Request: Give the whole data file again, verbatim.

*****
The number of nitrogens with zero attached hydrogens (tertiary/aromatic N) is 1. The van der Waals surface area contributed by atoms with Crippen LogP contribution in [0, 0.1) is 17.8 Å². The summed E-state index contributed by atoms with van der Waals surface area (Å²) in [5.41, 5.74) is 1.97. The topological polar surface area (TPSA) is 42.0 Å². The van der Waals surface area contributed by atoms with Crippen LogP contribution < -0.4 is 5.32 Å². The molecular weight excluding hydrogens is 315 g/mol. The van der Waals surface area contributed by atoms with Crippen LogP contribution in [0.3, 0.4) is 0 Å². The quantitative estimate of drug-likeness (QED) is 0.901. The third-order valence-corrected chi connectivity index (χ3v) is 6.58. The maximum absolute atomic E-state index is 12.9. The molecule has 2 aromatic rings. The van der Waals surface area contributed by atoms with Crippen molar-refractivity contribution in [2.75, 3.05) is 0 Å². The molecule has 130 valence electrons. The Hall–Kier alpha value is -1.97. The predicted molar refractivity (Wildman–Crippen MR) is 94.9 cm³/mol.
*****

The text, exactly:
The number of nitrogens with zero attached hydrogens (tertiary/aromatic N) is 1. The van der Waals surface area contributed by atoms with Crippen LogP contribution in [0, 0.1) is 17.8 Å². The summed E-state index contributed by atoms with van der Waals surface area (Å²) in [5.41, 5.74) is 1.97. The topological polar surface area (TPSA) is 42.0 Å². The van der Waals surface area contributed by atoms with Crippen LogP contribution < -0.4 is 5.32 Å². The molecular weight excluding hydrogens is 315 g/mol. The van der Waals surface area contributed by atoms with Crippen LogP contribution in [0.3, 0.4) is 0 Å². The quantitative estimate of drug-likeness (QED) is 0.901. The third-order valence-corrected chi connectivity index (χ3v) is 6.58. The maximum absolute atomic E-state index is 12.9. The molecule has 2 aromatic rings. The van der Waals surface area contributed by atoms with Crippen molar-refractivity contribution in [2.75, 3.05) is 0 Å². The molecule has 130 valence electrons. The Hall–Kier alpha value is -1.97. The predicted molar refractivity (Wildman–Crippen MR) is 94.9 cm³/mol.